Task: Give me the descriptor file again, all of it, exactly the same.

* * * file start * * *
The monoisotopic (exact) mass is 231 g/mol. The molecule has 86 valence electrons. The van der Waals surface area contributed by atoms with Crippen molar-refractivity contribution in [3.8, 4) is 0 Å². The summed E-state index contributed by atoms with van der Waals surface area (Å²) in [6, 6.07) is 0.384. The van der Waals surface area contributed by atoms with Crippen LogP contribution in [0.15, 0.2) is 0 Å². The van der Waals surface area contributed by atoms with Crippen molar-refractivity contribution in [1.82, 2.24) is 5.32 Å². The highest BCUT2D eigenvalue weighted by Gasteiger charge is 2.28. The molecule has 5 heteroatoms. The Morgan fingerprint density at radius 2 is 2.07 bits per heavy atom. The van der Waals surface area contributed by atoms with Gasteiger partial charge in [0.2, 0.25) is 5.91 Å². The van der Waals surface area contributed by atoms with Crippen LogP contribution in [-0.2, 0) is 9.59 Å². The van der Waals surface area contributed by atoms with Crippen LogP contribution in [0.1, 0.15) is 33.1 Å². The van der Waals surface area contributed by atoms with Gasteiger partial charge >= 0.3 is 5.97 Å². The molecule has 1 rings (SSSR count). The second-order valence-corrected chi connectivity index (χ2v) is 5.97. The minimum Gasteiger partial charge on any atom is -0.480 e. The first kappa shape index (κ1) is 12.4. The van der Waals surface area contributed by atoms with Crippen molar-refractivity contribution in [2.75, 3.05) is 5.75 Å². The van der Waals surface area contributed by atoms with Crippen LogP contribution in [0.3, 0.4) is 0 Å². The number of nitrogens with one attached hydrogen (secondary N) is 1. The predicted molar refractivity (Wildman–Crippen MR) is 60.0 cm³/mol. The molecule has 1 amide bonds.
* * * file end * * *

The monoisotopic (exact) mass is 231 g/mol. The molecule has 86 valence electrons. The van der Waals surface area contributed by atoms with Crippen molar-refractivity contribution in [3.8, 4) is 0 Å². The summed E-state index contributed by atoms with van der Waals surface area (Å²) in [6, 6.07) is 0.384. The van der Waals surface area contributed by atoms with Crippen LogP contribution in [0.15, 0.2) is 0 Å². The van der Waals surface area contributed by atoms with Crippen molar-refractivity contribution in [1.82, 2.24) is 5.32 Å². The highest BCUT2D eigenvalue weighted by Gasteiger charge is 2.28. The molecule has 5 heteroatoms. The Morgan fingerprint density at radius 2 is 2.07 bits per heavy atom. The van der Waals surface area contributed by atoms with Gasteiger partial charge in [0.2, 0.25) is 5.91 Å². The van der Waals surface area contributed by atoms with Crippen LogP contribution in [-0.2, 0) is 9.59 Å². The van der Waals surface area contributed by atoms with Crippen LogP contribution in [0.1, 0.15) is 33.1 Å². The van der Waals surface area contributed by atoms with Gasteiger partial charge >= 0.3 is 5.97 Å². The molecule has 1 rings (SSSR count). The second-order valence-corrected chi connectivity index (χ2v) is 5.97. The minimum Gasteiger partial charge on any atom is -0.480 e. The first kappa shape index (κ1) is 12.4. The van der Waals surface area contributed by atoms with Crippen molar-refractivity contribution in [2.75, 3.05) is 5.75 Å². The van der Waals surface area contributed by atoms with Crippen LogP contribution in [0.3, 0.4) is 0 Å². The number of nitrogens with one attached hydrogen (secondary N) is 1. The predicted molar refractivity (Wildman–Crippen MR) is 60.0 cm³/mol. The molecule has 1 amide bonds.